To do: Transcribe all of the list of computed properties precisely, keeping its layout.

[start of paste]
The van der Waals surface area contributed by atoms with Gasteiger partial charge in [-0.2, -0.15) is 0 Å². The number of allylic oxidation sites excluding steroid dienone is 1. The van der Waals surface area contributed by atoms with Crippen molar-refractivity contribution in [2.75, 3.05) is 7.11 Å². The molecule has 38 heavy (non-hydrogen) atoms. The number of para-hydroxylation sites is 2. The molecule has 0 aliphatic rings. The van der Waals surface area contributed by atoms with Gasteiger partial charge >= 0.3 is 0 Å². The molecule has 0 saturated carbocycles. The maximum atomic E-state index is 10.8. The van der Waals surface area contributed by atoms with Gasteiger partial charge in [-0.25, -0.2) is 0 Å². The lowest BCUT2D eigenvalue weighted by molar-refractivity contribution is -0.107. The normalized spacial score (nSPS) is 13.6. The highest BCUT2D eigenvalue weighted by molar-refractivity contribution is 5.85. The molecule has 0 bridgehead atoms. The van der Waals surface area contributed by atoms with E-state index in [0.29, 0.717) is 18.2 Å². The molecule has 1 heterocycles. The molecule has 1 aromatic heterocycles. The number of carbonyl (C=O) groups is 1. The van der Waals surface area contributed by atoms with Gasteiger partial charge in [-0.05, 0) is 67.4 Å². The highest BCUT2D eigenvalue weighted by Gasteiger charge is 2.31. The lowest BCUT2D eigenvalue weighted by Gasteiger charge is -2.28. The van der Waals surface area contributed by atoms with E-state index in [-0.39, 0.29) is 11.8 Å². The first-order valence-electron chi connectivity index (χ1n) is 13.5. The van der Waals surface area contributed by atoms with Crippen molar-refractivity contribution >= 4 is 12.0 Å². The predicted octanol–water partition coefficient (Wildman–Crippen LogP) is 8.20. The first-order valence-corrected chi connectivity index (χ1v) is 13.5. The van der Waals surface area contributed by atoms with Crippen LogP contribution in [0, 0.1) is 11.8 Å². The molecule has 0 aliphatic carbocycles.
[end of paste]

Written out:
The van der Waals surface area contributed by atoms with Gasteiger partial charge in [-0.2, -0.15) is 0 Å². The number of allylic oxidation sites excluding steroid dienone is 1. The van der Waals surface area contributed by atoms with Crippen molar-refractivity contribution in [2.75, 3.05) is 7.11 Å². The molecule has 38 heavy (non-hydrogen) atoms. The number of para-hydroxylation sites is 2. The molecule has 0 aliphatic rings. The van der Waals surface area contributed by atoms with Gasteiger partial charge >= 0.3 is 0 Å². The molecule has 0 saturated carbocycles. The maximum atomic E-state index is 10.8. The van der Waals surface area contributed by atoms with Gasteiger partial charge in [-0.25, -0.2) is 0 Å². The lowest BCUT2D eigenvalue weighted by molar-refractivity contribution is -0.107. The normalized spacial score (nSPS) is 13.6. The highest BCUT2D eigenvalue weighted by molar-refractivity contribution is 5.85. The molecule has 0 bridgehead atoms. The van der Waals surface area contributed by atoms with E-state index in [0.29, 0.717) is 18.2 Å². The molecule has 1 heterocycles. The molecule has 1 aromatic heterocycles. The number of carbonyl (C=O) groups is 1. The van der Waals surface area contributed by atoms with Gasteiger partial charge in [-0.05, 0) is 67.4 Å². The highest BCUT2D eigenvalue weighted by Gasteiger charge is 2.31. The lowest BCUT2D eigenvalue weighted by Gasteiger charge is -2.28. The van der Waals surface area contributed by atoms with E-state index in [-0.39, 0.29) is 11.8 Å². The first-order valence-electron chi connectivity index (χ1n) is 13.5. The van der Waals surface area contributed by atoms with Crippen molar-refractivity contribution >= 4 is 12.0 Å². The predicted octanol–water partition coefficient (Wildman–Crippen LogP) is 8.20. The first-order valence-corrected chi connectivity index (χ1v) is 13.5. The van der Waals surface area contributed by atoms with Crippen LogP contribution in [0, 0.1) is 11.8 Å². The molecule has 0 aliphatic carbocycles.